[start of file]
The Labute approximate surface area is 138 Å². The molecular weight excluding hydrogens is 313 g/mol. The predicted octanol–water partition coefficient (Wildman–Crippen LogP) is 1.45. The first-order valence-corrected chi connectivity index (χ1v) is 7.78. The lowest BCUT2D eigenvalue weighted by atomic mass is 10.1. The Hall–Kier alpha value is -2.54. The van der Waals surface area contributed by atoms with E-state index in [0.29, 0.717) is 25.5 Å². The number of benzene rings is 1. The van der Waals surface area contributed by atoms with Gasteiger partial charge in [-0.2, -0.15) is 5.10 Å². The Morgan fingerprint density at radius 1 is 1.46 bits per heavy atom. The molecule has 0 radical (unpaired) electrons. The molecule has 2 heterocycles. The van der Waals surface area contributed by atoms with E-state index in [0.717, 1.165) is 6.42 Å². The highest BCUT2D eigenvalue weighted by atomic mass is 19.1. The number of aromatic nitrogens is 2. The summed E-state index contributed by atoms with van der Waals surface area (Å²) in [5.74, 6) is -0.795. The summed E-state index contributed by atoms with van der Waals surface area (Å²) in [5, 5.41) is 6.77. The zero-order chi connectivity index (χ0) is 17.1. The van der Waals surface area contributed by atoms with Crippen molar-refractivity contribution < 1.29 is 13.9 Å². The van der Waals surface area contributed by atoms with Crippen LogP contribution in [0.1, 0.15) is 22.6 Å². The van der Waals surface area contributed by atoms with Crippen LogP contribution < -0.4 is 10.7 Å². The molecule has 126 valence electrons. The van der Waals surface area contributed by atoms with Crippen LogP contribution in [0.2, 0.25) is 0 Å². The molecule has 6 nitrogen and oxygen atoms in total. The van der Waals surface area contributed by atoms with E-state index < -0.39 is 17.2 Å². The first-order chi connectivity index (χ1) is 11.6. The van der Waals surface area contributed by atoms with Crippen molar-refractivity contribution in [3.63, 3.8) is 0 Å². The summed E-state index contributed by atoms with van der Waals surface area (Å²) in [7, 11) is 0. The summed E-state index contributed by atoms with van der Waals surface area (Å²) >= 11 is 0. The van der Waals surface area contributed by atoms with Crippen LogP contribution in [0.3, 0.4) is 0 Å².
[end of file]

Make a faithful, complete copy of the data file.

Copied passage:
The Labute approximate surface area is 138 Å². The molecular weight excluding hydrogens is 313 g/mol. The predicted octanol–water partition coefficient (Wildman–Crippen LogP) is 1.45. The first-order valence-corrected chi connectivity index (χ1v) is 7.78. The lowest BCUT2D eigenvalue weighted by atomic mass is 10.1. The Hall–Kier alpha value is -2.54. The van der Waals surface area contributed by atoms with E-state index in [0.29, 0.717) is 25.5 Å². The number of benzene rings is 1. The van der Waals surface area contributed by atoms with Gasteiger partial charge in [-0.2, -0.15) is 5.10 Å². The Morgan fingerprint density at radius 1 is 1.46 bits per heavy atom. The molecule has 0 radical (unpaired) electrons. The molecule has 2 heterocycles. The van der Waals surface area contributed by atoms with E-state index in [0.717, 1.165) is 6.42 Å². The highest BCUT2D eigenvalue weighted by atomic mass is 19.1. The number of aromatic nitrogens is 2. The summed E-state index contributed by atoms with van der Waals surface area (Å²) in [5.74, 6) is -0.795. The summed E-state index contributed by atoms with van der Waals surface area (Å²) in [5, 5.41) is 6.77. The zero-order chi connectivity index (χ0) is 17.1. The van der Waals surface area contributed by atoms with Crippen molar-refractivity contribution < 1.29 is 13.9 Å². The van der Waals surface area contributed by atoms with Crippen LogP contribution in [0.1, 0.15) is 22.6 Å². The van der Waals surface area contributed by atoms with Crippen LogP contribution < -0.4 is 10.7 Å². The molecule has 126 valence electrons. The van der Waals surface area contributed by atoms with Crippen LogP contribution in [0.2, 0.25) is 0 Å². The molecule has 6 nitrogen and oxygen atoms in total. The van der Waals surface area contributed by atoms with E-state index < -0.39 is 17.2 Å². The first-order chi connectivity index (χ1) is 11.6. The van der Waals surface area contributed by atoms with Crippen molar-refractivity contribution in [3.63, 3.8) is 0 Å². The summed E-state index contributed by atoms with van der Waals surface area (Å²) in [7, 11) is 0. The summed E-state index contributed by atoms with van der Waals surface area (Å²) >= 11 is 0. The van der Waals surface area contributed by atoms with Crippen LogP contribution in [0.3, 0.4) is 0 Å².